During my youthful adult years, the United States was prosecuting its own massively unjust imperialistic war — against “communism” — in Vietnam and Laos and Cambodia. The Vietnamese simply wanted to unify their country, which was briefly liberated from both the French colonizers and Japanese imperialists during 1945, and continue as an independent nation free to use its natural resources and peasant agricultural economy for the well-being of its own people, and to be free to have their own Vietnamese rulers, both the honest ones and the pocket-lining corrupt ones as exist in every government, and to fashion their nation as a “communist” one, that is to say with some degree of beneficial collectivization, and some degree of insulated hierarchical power, which power and patronage pyramids are blemishes (or gaping sores) of every government everywhere, whether it calls itself “capitalist,” “democratic,” “socialist,” or “communist.”
My country, the United States, sent a Marine invasion in 1965 to prosecute a massive land war, and helicopter war, and aerial bombardment war in Vietnam till late 1972, which was continued by the Vietnamese troops of the South Vietnamese puppet government till it collapsed in April 1975. During the 13 years or so of direct U.S. military involvement in Vietnam (1962-1975, previously the U.S. had funded the French war to recolonize Vietnam, 1946-1954, after its liberation with the defeat of Japan in August 1945), the U.S. military sent in about 1 million soldiers, sailors, airmen, and women nurses, whose collective work resulted in perhaps 2.5-3 million Vietnamese killed, and perhaps up to 3.5-4 million people killed in Southeast Asia (Vietnam, Laos, Cambodia, as sections of the latter two nations were also heavily bombarded and chemically defoliated).
Of those approximately 1 million U.S. military personnel that passed through Southeast Asia during the American war there, just over 58,000 of them were killed, and many thousands more suffered debilitating physical and psychological wounds that lasted, and are lasting, till their deaths.
The Vietnamese Communist Party, which was conducting its war of national liberation, and defensive war against American aggression against their unified communist national aspirations, was desperate to receive whatever foreign assistance it could get in the way of arms and humanitarian supplies to combat such an awesome enemy. It was “communist” Russia and “communist” China that supplied the better arms the Communist Party of Vietnam acquired to fight the Americans. The governments of Russia and China did this in part because of “communist solidarity,” but also in large part out of “superpower” — that is to say, imperialist — rivalry with the alternative capitalist empire of the Americans and their associated Western Allies.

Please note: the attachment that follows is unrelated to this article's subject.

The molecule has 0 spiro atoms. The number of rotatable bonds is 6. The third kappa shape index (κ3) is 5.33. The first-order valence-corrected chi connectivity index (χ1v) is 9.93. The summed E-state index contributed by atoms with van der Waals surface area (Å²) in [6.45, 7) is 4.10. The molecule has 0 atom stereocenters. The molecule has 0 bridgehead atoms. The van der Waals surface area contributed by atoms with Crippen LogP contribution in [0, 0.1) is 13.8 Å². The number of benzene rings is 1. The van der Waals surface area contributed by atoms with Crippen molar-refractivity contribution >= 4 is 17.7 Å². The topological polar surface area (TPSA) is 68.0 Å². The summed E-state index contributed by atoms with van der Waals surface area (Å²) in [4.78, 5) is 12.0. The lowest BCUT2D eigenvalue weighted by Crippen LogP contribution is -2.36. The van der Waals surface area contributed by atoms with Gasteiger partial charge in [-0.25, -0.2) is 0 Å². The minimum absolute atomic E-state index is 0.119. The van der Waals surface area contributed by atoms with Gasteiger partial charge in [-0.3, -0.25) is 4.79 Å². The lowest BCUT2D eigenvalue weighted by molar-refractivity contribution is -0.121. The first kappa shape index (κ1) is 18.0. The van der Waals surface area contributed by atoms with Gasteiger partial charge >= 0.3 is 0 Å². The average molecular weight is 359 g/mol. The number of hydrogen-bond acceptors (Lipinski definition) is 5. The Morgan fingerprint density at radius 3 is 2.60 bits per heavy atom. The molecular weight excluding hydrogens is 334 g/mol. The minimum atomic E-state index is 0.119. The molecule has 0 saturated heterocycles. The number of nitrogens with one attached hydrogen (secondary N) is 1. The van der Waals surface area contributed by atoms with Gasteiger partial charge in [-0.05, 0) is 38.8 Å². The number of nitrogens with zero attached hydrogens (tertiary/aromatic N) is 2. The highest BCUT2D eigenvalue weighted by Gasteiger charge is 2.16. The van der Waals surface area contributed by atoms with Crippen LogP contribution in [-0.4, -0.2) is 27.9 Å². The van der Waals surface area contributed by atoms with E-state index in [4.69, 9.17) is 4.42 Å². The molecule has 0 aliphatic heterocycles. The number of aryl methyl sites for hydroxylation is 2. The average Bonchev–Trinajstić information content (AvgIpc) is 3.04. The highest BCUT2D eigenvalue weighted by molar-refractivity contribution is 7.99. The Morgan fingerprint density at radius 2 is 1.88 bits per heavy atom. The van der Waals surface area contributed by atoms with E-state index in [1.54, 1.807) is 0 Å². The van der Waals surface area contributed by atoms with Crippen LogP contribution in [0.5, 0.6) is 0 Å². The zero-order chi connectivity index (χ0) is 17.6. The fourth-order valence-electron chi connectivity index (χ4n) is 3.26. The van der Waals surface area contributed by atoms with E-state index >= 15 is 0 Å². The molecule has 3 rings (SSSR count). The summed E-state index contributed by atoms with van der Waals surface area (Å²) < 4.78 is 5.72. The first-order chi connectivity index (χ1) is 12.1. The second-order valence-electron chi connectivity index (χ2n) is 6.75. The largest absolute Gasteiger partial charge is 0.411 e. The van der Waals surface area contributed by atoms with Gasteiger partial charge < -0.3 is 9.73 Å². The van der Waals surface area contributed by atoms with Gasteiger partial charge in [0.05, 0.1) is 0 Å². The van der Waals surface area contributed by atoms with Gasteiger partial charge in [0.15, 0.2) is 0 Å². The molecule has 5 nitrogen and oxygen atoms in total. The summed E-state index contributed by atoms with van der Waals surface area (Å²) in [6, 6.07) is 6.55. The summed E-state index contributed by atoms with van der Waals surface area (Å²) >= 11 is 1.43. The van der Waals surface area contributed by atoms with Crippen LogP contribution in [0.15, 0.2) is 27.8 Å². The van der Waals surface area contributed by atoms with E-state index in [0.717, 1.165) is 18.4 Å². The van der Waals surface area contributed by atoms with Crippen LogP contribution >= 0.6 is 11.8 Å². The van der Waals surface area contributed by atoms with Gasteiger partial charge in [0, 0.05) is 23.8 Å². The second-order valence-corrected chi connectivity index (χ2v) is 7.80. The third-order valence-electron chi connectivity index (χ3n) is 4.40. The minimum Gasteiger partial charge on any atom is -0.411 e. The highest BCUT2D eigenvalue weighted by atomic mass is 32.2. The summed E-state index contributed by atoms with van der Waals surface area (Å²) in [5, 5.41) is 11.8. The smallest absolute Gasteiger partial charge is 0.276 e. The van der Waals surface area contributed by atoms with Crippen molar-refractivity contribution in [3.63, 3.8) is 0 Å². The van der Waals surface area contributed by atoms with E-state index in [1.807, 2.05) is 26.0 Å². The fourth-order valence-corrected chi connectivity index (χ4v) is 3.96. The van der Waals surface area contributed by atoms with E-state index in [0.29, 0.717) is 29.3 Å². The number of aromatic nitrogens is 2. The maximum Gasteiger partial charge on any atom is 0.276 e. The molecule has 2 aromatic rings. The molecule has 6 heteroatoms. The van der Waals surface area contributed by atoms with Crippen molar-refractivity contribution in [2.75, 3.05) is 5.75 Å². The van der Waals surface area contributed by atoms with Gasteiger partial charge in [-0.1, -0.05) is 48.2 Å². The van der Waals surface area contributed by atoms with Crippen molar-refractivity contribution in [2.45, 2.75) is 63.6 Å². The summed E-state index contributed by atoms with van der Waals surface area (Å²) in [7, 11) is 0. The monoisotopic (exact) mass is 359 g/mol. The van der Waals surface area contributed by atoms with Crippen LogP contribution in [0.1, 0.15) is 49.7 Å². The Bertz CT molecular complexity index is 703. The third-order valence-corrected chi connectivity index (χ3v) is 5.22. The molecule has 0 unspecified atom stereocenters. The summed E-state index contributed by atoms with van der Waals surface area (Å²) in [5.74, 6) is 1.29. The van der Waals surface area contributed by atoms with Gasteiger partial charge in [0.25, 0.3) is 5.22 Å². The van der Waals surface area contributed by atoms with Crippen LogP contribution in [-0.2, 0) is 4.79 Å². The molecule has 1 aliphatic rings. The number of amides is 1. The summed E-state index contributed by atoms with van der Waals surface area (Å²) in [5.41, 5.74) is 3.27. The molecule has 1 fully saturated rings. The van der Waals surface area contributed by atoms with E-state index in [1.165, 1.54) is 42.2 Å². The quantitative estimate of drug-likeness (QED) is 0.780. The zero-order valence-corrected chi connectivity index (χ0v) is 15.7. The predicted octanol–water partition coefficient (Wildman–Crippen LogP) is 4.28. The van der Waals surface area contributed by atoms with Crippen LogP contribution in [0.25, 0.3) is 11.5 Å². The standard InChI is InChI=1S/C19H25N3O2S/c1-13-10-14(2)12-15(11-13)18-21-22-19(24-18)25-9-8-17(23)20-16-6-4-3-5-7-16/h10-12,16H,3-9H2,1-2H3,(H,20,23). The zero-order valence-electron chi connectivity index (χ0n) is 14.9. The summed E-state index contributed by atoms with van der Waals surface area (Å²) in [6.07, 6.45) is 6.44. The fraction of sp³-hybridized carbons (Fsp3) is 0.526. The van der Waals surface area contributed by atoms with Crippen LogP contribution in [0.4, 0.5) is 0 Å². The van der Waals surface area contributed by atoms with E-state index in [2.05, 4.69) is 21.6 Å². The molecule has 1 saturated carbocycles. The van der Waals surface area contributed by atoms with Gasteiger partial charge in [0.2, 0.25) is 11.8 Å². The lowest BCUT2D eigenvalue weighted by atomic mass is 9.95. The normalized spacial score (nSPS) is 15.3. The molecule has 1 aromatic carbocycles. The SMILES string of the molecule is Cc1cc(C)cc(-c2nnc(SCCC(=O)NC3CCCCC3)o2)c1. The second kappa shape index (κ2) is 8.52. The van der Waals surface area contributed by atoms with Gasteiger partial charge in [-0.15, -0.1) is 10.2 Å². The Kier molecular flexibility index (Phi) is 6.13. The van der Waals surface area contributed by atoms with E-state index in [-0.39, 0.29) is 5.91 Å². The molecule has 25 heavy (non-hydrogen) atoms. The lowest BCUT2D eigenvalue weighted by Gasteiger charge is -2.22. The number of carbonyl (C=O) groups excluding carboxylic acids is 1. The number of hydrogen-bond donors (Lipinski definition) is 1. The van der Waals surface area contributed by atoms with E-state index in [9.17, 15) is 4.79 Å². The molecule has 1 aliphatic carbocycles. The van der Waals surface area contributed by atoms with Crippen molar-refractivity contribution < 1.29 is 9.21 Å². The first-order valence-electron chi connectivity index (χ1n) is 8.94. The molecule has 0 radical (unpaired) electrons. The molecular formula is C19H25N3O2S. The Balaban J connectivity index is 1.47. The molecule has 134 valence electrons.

I say “alternative capitalist empire” because both Russia and China were also basically capitalist but in the form of state-monopolized top-down command capitalism, instead of the American form of lightly regulated largely disorganized privatized capitalism that bought self-aggrandizing government influence and insulation from public responsibility and popular democracy. America’s “colonies” are foreign zones of extractive economic exploitation. The colonies of Russia’s empire — its zones of extractive economic exploitation by Kremlin leaders — were the captive nations within the U.S.S.R. (like Ukraine) as well as the captive nations within the East Bloc, behind what Winston Churchill called the “Iron Curtain.”
The Communist Party of China (its exclusive power and patronage pyramid and nomenklatura), like Russia, envisioned itself as an insular empire with internal colonies, stretching in the west from Xinjiang (with the oppressed Uyghurs, a Turkic and Islamic people) and Tibet (annexed by China in 1951, and Tibetans are a different ethnicity than the dominant Han Chinese) in Central Asia, east to the Pacific Ocean, north from what used to be called Manchuria (north of the Korean peninsula) to south with Hainan island in the South China Sea, and out to the still independent and very western-style capitalist Chinese island nation of Taiwan.